|Halifax Office Park|
The main project under consideration at the task force’s Oct. 22 meeting is a proposal to convert the aging Halifax Office Park on Cherokee Avenue to a residential use.
The owners of the two office buildings, Nazir Bhagat, a member of the Lincolnia task force, and Rory Schick, are having an increasingly difficult time attracting tenants, as the market for office space in older buildings is drying up throughout Northern Virginia. Unless the property can be converted to condos, they say, the buildings could end up being foreclosed and abandoned.
Bhagat and Schick have proposed totally gutting the buildings and adding three stories to each to create up to 130 high-end condos aimed at professionals interested in living and working at home.
A key question raised at the meeting was the impact on traffic. Bhagat counted cars on Cherokee Avenue for three days and found traffic moving at a reasonable rate during peak hours with no backups.
A preliminary analysis by the Fairfax County Department of Transportation found similar results and noted that a residential use of the property would generate fewer trips than the current office building. FCDOT will do a more thorough traffic study if the project proceeds.
Another concern mentioned by residents is overflow parking on neighborhood streets. Bhagat noted that the Halifax property has more parking spaces than required and gives neighbors permission to park there.
He also told the task force a high-end condo would raise property values for the surrounding community, while a deteriorating, nearly empty office building would have a negative impact on the area.
Fairfax County Planning and Development staff will draft recommendations on the Halifax proposal and present them at a future meeting of the task force, said county land use planner Michael Burton. Meanwhile. Bhagat and Schick plan to gather more feedback from the public at community association meetings.
“Additional discussion is needed,” Burton said. “The entire community needs to weigh in.”
This is far from a done deal. If the task force and staff agree to pursue this proposal, there would be a lengthy planning process, and the project would have to be approved by the Fairfax County Planning Commission and Board of Supervisors.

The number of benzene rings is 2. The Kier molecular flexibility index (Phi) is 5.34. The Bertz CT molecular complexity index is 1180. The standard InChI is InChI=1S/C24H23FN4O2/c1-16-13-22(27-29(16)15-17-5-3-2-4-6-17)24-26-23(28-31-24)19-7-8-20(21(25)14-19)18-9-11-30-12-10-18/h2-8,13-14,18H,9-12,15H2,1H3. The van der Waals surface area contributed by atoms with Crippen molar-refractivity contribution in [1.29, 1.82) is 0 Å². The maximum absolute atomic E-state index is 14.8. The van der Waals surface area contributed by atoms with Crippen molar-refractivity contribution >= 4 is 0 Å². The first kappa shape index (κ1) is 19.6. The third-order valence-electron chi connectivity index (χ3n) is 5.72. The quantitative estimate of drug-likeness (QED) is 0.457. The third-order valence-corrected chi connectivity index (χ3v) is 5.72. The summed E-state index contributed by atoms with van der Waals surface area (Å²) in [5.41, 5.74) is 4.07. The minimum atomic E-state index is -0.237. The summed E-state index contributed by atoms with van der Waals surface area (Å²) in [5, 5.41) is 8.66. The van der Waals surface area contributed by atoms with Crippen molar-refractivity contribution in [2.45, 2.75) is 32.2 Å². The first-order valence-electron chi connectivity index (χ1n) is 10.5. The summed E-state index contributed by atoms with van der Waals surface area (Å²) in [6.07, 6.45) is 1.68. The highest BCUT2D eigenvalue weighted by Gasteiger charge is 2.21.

The other proposal submitted to the Lincolnia task force, Plaza 500, is much bigger and more complex, and will be reviewed separately at a later date, Burton said. That project calls for a large mixed-use project – with townhouses, apartments, and retail – on the Smoot Lumber property on Edsall Road.
Meanwhile, the Planning and Zoning staff are drafting language for a comprehensive plan amendment for the Lincolnia CBC, while FCDOT is conducting an analysis of a traffic improvement plan to relieve congestion around the Little River/N. Beauregard intersection.
The CBC includes an “opportunity area” on the site of Landmark Plaza that would facilitate HHH Landmark Inc.’s long-term plan to transform the aging retail center into a higher-density mixed-use development.
The proposed plan amendment for the opportunity area calls for 373,100 square feet of retail (a decrease from the current level of 586,300 square feet), 142,400 square feet of office uses (an increase from the current 98,400), and 1.468 million square feet of residential uses. There is currently no housing in this space.
The maximum building height would be 12 stories. The tallest buildings would be closest to Interstate 395. Buildings in the middle of the property would be five to seven stories, and those closest to single-family homes would be no more than four stories.
Once the task force approves an amendment to the Lincolnia Comprehensive Plan, it would be presented to the Planning Commission for a public hearing. Actual redevelopment, which would be coordinated with traffic improvements, is still years away.